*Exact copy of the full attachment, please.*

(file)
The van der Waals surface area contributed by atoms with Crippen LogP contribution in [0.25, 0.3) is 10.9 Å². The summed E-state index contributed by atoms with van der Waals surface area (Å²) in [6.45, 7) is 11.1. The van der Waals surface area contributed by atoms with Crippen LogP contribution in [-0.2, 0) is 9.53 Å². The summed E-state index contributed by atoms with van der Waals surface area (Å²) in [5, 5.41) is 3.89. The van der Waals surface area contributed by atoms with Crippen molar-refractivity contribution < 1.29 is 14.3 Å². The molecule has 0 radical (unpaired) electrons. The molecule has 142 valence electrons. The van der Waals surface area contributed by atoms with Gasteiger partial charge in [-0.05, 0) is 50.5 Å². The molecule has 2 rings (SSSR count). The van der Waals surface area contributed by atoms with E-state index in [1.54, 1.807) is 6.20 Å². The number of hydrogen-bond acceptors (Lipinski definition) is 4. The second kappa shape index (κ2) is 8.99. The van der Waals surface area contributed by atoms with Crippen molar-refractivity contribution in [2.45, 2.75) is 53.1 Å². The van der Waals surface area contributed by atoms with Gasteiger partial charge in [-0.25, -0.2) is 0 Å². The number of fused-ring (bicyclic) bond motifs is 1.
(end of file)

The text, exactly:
The van der Waals surface area contributed by atoms with Crippen LogP contribution in [0.25, 0.3) is 10.9 Å². The summed E-state index contributed by atoms with van der Waals surface area (Å²) in [6.45, 7) is 11.1. The van der Waals surface area contributed by atoms with Crippen LogP contribution in [-0.2, 0) is 9.53 Å². The summed E-state index contributed by atoms with van der Waals surface area (Å²) in [5, 5.41) is 3.89. The van der Waals surface area contributed by atoms with Crippen molar-refractivity contribution < 1.29 is 14.3 Å². The molecule has 0 radical (unpaired) electrons. The molecule has 142 valence electrons. The van der Waals surface area contributed by atoms with Gasteiger partial charge in [-0.05, 0) is 50.5 Å². The molecule has 2 rings (SSSR count). The van der Waals surface area contributed by atoms with E-state index in [1.54, 1.807) is 6.20 Å². The number of hydrogen-bond acceptors (Lipinski definition) is 4. The second kappa shape index (κ2) is 8.99. The van der Waals surface area contributed by atoms with Crippen molar-refractivity contribution in [2.45, 2.75) is 53.1 Å². The van der Waals surface area contributed by atoms with Gasteiger partial charge in [-0.25, -0.2) is 0 Å². The number of fused-ring (bicyclic) bond motifs is 1.